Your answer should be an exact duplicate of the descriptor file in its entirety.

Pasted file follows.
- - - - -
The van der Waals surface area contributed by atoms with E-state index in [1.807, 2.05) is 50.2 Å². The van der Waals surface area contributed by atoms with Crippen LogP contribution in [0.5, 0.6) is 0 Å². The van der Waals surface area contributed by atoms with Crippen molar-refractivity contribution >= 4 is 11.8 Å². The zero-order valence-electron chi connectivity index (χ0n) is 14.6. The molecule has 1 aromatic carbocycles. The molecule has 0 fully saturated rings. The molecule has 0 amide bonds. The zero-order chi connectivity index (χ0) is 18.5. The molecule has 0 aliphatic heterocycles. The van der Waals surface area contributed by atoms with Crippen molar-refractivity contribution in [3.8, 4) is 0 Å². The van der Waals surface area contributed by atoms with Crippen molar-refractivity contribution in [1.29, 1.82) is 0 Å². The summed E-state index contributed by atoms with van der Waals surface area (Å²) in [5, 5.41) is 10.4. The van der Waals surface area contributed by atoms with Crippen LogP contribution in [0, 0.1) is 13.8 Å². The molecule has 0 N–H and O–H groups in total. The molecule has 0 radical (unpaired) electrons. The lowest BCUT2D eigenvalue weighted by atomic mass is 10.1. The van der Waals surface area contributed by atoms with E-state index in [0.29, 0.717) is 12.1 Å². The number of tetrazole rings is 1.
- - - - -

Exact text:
The van der Waals surface area contributed by atoms with E-state index in [1.807, 2.05) is 50.2 Å². The van der Waals surface area contributed by atoms with Crippen LogP contribution in [0.5, 0.6) is 0 Å². The van der Waals surface area contributed by atoms with Crippen molar-refractivity contribution >= 4 is 11.8 Å². The zero-order valence-electron chi connectivity index (χ0n) is 14.6. The molecule has 1 aromatic carbocycles. The molecule has 0 fully saturated rings. The molecule has 0 amide bonds. The zero-order chi connectivity index (χ0) is 18.5. The molecule has 0 aliphatic heterocycles. The van der Waals surface area contributed by atoms with Crippen molar-refractivity contribution in [3.8, 4) is 0 Å². The van der Waals surface area contributed by atoms with Crippen molar-refractivity contribution in [1.29, 1.82) is 0 Å². The summed E-state index contributed by atoms with van der Waals surface area (Å²) in [5, 5.41) is 10.4. The van der Waals surface area contributed by atoms with Crippen LogP contribution in [0, 0.1) is 13.8 Å². The molecule has 0 N–H and O–H groups in total. The molecule has 0 radical (unpaired) electrons. The lowest BCUT2D eigenvalue weighted by atomic mass is 10.1. The van der Waals surface area contributed by atoms with E-state index in [0.29, 0.717) is 12.1 Å². The number of tetrazole rings is 1.